The present experimental procedures did not involve animal suffering and were therefore not considered as animal experiments as defined in the Dutch Experiments on Animals Act (2014), as assessed by the Animal Welfare Body of Wageningen University (Wageningen, The Netherlands).

Cats, Housing and Care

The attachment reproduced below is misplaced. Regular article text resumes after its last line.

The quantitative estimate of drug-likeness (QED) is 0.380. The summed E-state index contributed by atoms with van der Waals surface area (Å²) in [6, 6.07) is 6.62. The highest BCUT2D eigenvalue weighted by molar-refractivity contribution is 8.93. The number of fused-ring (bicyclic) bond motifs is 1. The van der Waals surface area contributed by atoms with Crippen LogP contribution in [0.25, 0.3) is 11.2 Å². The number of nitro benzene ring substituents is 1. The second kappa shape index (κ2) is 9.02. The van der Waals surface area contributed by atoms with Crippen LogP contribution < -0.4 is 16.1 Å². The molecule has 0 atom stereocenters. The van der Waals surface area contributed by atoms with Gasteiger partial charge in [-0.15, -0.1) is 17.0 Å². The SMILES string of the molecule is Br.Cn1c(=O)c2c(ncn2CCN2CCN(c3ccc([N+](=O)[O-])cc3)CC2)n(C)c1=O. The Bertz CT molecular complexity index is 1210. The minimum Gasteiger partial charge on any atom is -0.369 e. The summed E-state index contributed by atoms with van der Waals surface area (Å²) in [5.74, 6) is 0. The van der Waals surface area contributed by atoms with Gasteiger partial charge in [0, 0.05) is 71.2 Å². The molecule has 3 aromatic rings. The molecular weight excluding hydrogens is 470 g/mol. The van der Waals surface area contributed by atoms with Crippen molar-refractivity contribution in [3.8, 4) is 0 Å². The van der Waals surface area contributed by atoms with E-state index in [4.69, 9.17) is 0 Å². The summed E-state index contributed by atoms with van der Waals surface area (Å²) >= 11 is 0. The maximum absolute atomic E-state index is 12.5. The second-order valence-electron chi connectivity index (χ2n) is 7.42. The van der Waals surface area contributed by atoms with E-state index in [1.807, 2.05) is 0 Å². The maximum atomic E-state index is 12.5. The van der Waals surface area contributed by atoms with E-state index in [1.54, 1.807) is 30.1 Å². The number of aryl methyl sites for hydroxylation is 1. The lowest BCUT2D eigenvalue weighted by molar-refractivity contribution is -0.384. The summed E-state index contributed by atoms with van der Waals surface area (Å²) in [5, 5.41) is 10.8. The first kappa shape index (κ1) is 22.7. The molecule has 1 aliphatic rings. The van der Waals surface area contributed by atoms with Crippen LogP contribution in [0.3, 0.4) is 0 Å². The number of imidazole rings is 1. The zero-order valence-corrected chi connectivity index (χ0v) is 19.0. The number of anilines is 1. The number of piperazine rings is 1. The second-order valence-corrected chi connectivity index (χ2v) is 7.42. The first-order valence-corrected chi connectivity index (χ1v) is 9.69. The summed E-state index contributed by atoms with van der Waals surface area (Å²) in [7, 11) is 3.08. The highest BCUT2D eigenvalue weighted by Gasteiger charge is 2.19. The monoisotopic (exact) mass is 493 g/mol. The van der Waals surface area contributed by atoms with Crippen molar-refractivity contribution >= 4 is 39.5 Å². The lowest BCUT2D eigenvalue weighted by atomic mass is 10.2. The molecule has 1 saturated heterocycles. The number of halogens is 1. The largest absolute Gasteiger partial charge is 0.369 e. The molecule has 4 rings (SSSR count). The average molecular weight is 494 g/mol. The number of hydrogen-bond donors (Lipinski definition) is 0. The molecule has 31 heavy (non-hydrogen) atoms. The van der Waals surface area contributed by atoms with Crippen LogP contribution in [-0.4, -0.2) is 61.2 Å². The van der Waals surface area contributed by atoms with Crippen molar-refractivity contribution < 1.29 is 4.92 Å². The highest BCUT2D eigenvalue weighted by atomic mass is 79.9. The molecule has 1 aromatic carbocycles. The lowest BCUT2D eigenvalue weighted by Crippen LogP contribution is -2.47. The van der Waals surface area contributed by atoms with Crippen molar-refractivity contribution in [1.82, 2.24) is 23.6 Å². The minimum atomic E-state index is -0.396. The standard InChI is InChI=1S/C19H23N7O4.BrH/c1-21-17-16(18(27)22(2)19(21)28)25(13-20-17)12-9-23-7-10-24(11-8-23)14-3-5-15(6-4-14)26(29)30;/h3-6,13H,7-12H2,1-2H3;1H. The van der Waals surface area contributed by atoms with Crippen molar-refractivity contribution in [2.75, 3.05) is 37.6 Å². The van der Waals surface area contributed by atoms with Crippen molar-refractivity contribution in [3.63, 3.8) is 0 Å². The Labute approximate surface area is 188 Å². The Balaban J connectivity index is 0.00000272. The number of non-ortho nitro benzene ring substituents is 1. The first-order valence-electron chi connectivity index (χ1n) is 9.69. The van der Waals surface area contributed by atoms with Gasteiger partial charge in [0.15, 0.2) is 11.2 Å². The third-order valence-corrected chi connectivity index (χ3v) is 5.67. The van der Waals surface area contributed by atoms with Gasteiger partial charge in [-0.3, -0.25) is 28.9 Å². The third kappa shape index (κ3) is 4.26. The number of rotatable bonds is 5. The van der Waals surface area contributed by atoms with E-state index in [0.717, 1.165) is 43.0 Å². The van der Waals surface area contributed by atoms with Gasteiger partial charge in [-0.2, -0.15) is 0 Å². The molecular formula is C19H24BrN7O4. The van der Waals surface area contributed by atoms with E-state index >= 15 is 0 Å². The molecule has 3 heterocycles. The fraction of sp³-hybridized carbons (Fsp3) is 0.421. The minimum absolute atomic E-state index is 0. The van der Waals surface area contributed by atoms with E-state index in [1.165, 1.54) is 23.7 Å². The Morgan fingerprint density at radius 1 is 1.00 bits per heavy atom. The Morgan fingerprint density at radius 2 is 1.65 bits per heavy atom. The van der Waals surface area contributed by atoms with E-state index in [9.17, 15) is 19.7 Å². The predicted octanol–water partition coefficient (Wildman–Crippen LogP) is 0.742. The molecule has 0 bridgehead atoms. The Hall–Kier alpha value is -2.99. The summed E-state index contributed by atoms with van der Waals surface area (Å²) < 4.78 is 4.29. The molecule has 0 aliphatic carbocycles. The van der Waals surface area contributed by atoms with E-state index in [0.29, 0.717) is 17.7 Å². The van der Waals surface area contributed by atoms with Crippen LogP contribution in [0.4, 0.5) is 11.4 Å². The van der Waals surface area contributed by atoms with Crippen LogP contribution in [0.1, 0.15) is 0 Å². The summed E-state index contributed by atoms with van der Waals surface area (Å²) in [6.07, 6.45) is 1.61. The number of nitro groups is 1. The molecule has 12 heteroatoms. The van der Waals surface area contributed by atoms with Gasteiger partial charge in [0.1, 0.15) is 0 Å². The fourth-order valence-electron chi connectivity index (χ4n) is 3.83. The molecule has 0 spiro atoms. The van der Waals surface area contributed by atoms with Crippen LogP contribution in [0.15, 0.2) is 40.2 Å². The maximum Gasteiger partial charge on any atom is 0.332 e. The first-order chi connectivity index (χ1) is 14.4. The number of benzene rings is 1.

The study cats belonged to a colony of 32 adult European short-hair cats at “Carus” research facility (Wageningen University & Research, the Netherlands). Cats were housed in groups of the same sex of up to eight individuals in rooms of 10.4 m2 with access to a fenced outdoor area of 5.4 m2. Usable space was increased with multiple shelves varying in height, and with hammocks and multiple litter boxes and water bowls. Scratching posts, rush matting, pieces of carpet and wood were provided for the deposition of olfactory and visual signals and for claw abrasion. Toys were provided and exchanged on a regular basis. Rooms had daylight and electric lighting was on from 7:00 to 19:00. Cats were fed individually in metabolic cages in the morning and afternoon with a dry extruded food (Perfect Fit™ In-Home, Mars Petcare, Verden, Germany) and at a level that met metabolizable energy (ME) requirements for maintaining weight. Food leftovers were recorded after each meal to calculate the individual food intakes. The cats' health was checked daily by biotechnicians. Body weight and condition were determined before and after the experiments and, for the first experiment, also between the two feeding periods. In the first two experiments, the body condition was scored using the Waltham S.H.A.P.E. system (Alexander et al., 2010), after which the procedures at the facilities changed to the Nestlé PURINA Body Condition System (Laflamme, 1997). Fecal consistency was scored throughout the study, using the Waltham system (Moxham, 2001), and the abdomen of the cats were checked for intestinal upset if caretakes found feces with scores of 4 or higher. Cats were removed from the study to ensure animal welfare when feces consistency remained poor for 2 consecutive days or in the case of bloating. When cats participated in studies, foods and feeding routines were modified according to the study requirements as explained below.